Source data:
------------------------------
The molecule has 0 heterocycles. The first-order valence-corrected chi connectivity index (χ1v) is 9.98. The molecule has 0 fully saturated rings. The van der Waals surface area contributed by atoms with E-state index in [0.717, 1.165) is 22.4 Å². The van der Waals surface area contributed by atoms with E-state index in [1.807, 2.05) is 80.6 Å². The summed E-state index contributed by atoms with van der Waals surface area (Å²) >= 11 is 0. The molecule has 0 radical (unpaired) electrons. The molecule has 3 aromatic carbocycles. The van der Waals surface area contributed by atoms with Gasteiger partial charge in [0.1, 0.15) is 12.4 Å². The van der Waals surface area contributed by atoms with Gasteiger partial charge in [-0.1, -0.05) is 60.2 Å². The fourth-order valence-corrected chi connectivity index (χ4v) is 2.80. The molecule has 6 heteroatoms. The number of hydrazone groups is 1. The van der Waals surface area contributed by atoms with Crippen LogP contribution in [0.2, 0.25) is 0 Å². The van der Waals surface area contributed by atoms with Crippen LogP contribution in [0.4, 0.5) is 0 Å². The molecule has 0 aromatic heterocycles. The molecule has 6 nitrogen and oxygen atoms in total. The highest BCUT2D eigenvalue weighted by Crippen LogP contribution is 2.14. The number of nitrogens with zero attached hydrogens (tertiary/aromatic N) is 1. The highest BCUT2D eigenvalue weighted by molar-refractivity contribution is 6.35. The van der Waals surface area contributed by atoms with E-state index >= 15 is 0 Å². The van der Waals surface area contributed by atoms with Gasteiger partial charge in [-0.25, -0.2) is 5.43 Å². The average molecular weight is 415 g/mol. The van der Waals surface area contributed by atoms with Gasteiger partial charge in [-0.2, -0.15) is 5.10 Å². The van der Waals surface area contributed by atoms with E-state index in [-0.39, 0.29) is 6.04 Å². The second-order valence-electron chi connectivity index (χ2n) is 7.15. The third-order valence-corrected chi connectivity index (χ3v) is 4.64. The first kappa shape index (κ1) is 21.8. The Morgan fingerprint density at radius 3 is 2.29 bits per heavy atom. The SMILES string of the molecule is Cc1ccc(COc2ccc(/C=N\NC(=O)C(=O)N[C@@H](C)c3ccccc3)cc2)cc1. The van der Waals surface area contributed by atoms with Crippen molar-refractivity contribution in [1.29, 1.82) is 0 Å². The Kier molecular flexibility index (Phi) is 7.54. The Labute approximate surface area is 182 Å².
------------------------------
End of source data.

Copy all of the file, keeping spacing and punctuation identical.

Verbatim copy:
The molecule has 0 heterocycles. The first-order valence-corrected chi connectivity index (χ1v) is 9.98. The molecule has 0 fully saturated rings. The van der Waals surface area contributed by atoms with E-state index in [0.717, 1.165) is 22.4 Å². The van der Waals surface area contributed by atoms with E-state index in [1.807, 2.05) is 80.6 Å². The summed E-state index contributed by atoms with van der Waals surface area (Å²) >= 11 is 0. The molecule has 0 radical (unpaired) electrons. The molecule has 3 aromatic carbocycles. The van der Waals surface area contributed by atoms with Gasteiger partial charge in [0.1, 0.15) is 12.4 Å². The van der Waals surface area contributed by atoms with Gasteiger partial charge in [-0.1, -0.05) is 60.2 Å². The fourth-order valence-corrected chi connectivity index (χ4v) is 2.80. The molecule has 6 heteroatoms. The number of hydrazone groups is 1. The van der Waals surface area contributed by atoms with Crippen LogP contribution in [0.2, 0.25) is 0 Å². The van der Waals surface area contributed by atoms with Crippen LogP contribution in [0.4, 0.5) is 0 Å². The molecule has 0 aromatic heterocycles. The molecule has 6 nitrogen and oxygen atoms in total. The highest BCUT2D eigenvalue weighted by Crippen LogP contribution is 2.14. The number of nitrogens with zero attached hydrogens (tertiary/aromatic N) is 1. The highest BCUT2D eigenvalue weighted by molar-refractivity contribution is 6.35. The van der Waals surface area contributed by atoms with E-state index >= 15 is 0 Å². The van der Waals surface area contributed by atoms with Gasteiger partial charge in [-0.25, -0.2) is 5.43 Å². The average molecular weight is 415 g/mol. The van der Waals surface area contributed by atoms with Gasteiger partial charge in [-0.2, -0.15) is 5.10 Å². The van der Waals surface area contributed by atoms with E-state index in [-0.39, 0.29) is 6.04 Å². The second-order valence-electron chi connectivity index (χ2n) is 7.15. The third-order valence-corrected chi connectivity index (χ3v) is 4.64. The first kappa shape index (κ1) is 21.8. The Morgan fingerprint density at radius 3 is 2.29 bits per heavy atom. The SMILES string of the molecule is Cc1ccc(COc2ccc(/C=N\NC(=O)C(=O)N[C@@H](C)c3ccccc3)cc2)cc1. The van der Waals surface area contributed by atoms with Crippen molar-refractivity contribution in [1.29, 1.82) is 0 Å². The Kier molecular flexibility index (Phi) is 7.54. The Labute approximate surface area is 182 Å².